Story by Elaine Caton Blackfoot Challenge Swan Program Coordinator
The Blackfoot Challenge recently learned of the deaths of four trumpeter swan cygnets born to Blackfoot swan 3A6 in Sheridan, Wyoming. 3A6 was released in the Blackfoot in 2016 and nested in the Sheridan area this year. The cygnets were determined to have died of the Highly Pathogenic Avian Influenza (HPAI), or avian flu.
While the current strain of avian flu is highly deadly to domestic poultry, it appears to be much less lethal to most wild birds. However, waterfowl (birds like ducks, geese, swans, coots, grebes, etc.), some raptor species (especially red-tailed hawks, bald eagles and great horned owls), and scavengers like ravens, crows and magpies are more susceptible and experiencing higher mortalities. These species might have higher exposure because of their habits (flocking together, and/or eating infected birds), or they might be more likely for physiological reasons to succumb to the disease, or both.
As of November 10, 188 cases of Avian Influenza have been reported in wild birds in Montana since the start of 2022, out of 7,572 cases nationally (according to the USDA APHIS website). Most of those cases have been in ducks (88), geese (25), owls (23), and hawks (18). There have been two known cases in trumpeter swans in Montana: one in Ravalli County and one in Lake County. The majority of cases detected in ducks have been from hunters submitting birds for testing. Flu cases in waterfowl and other birds are likely to increase during migration and winter, when large flocks congregate. Because the virus causes neurological damage, infected birds likely become easy prey for raptors and other predators, who are then likely to contract it themselves.
Avian flu has also been detected in a few mammals (including bears, foxes, and skunks), thought to have contracted it by scavenging dead birds. It is rare for humans to contract the current avian flu strain, and there has been only one confirmed case in the United States, from contact with contaminated poultry.
People are often concerned about bird feeders facilitating the spread of flu among songbirds and even to humans. However, infection among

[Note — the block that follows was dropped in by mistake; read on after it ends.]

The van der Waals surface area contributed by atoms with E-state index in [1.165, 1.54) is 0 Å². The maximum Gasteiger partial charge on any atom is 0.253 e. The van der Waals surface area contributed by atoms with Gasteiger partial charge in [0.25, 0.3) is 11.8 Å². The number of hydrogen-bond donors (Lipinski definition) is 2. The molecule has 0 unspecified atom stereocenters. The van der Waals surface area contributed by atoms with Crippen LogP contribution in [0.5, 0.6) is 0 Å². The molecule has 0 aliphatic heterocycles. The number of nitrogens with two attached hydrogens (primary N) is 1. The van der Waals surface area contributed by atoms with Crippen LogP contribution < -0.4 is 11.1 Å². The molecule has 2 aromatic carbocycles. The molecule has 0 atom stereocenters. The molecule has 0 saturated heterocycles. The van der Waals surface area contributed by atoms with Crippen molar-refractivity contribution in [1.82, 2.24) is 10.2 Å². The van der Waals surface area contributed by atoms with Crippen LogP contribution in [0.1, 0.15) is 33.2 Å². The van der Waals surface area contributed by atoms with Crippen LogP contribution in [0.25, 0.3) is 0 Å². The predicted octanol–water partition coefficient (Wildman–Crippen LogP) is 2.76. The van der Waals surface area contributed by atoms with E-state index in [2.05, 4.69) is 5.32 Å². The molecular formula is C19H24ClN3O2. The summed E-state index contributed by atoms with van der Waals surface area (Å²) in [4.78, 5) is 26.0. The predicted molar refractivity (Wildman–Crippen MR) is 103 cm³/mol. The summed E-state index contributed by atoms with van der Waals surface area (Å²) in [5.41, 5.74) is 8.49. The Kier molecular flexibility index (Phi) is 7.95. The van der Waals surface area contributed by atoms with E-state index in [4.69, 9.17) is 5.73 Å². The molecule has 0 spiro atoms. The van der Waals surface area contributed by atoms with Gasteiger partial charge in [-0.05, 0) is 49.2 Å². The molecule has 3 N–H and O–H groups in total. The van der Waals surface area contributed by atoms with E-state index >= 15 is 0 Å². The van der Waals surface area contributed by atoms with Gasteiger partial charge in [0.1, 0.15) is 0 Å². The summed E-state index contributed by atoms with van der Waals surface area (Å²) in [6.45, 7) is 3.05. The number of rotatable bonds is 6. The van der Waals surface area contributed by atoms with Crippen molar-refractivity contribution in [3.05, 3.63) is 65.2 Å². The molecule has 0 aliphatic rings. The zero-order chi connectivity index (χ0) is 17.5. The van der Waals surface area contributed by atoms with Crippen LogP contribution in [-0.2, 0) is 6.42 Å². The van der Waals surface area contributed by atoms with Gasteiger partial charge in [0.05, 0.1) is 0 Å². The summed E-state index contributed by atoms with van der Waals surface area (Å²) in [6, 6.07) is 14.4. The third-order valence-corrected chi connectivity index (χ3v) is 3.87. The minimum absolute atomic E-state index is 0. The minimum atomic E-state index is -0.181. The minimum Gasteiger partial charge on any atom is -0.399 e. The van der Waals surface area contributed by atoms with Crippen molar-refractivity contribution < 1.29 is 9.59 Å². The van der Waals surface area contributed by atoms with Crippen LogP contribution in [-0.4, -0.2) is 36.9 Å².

songbirds and other species that might frequent feeders appears to be quite low (less than 2% of all cases in wild birds). This could change as more testing is done on wild birds, or if the disease evolves to become more contagious and/or lethal. However, at this time there appears to be little effect on the chickadees, nuthatches, grosbeaks, juncos and other birds we are likely to see outside our windows in the winter in the Blackfoot.
This outbreak of a lethal disease strain highlights the vulnerability of small populations of any species to unforeseen events that might impact their survival. Although we have met the goals of the original restoration plan for trumpeter swans in the Blackfoot, the relatively small number of swans that summer and breed in our watershed means the population here is easily impacted by events like disease outbreaks, unusually severe weather, and loss of habitat. Although we can’t control the weather or wildlife diseases, we are fortunate to have so many private and public landowners stewarding the wetlands that swans and so many other species depend on in our watershed.
If you see wild birds acting unusually lethargic or uncoordinated, or find a dead raptor or scavenger or a number of dead waterfowl, please contact your local Montana Fish, Wildlife, and Parks office or the Montana State Wildlife Health Lab at 406-577-7882.